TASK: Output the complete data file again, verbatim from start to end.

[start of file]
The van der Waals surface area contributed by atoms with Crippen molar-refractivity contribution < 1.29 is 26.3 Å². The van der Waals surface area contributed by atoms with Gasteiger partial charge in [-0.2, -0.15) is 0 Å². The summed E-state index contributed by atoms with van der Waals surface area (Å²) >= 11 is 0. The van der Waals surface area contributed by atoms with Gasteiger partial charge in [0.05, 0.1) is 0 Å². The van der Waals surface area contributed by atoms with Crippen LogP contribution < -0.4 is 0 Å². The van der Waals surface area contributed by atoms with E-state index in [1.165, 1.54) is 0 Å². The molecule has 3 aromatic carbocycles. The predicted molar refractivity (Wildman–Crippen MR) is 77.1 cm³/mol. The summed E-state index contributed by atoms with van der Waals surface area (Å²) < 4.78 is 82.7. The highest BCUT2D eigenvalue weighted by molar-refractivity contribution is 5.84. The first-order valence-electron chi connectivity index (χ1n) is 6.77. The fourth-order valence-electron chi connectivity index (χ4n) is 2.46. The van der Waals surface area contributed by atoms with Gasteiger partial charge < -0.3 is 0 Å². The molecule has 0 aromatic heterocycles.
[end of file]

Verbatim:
The van der Waals surface area contributed by atoms with Crippen molar-refractivity contribution < 1.29 is 26.3 Å². The van der Waals surface area contributed by atoms with Gasteiger partial charge in [-0.2, -0.15) is 0 Å². The summed E-state index contributed by atoms with van der Waals surface area (Å²) >= 11 is 0. The van der Waals surface area contributed by atoms with Gasteiger partial charge in [0.05, 0.1) is 0 Å². The van der Waals surface area contributed by atoms with Crippen LogP contribution < -0.4 is 0 Å². The van der Waals surface area contributed by atoms with E-state index in [1.165, 1.54) is 0 Å². The molecule has 3 aromatic carbocycles. The predicted molar refractivity (Wildman–Crippen MR) is 77.1 cm³/mol. The summed E-state index contributed by atoms with van der Waals surface area (Å²) < 4.78 is 82.7. The highest BCUT2D eigenvalue weighted by molar-refractivity contribution is 5.84. The first-order valence-electron chi connectivity index (χ1n) is 6.77. The fourth-order valence-electron chi connectivity index (χ4n) is 2.46. The van der Waals surface area contributed by atoms with Gasteiger partial charge < -0.3 is 0 Å². The molecule has 0 aromatic heterocycles.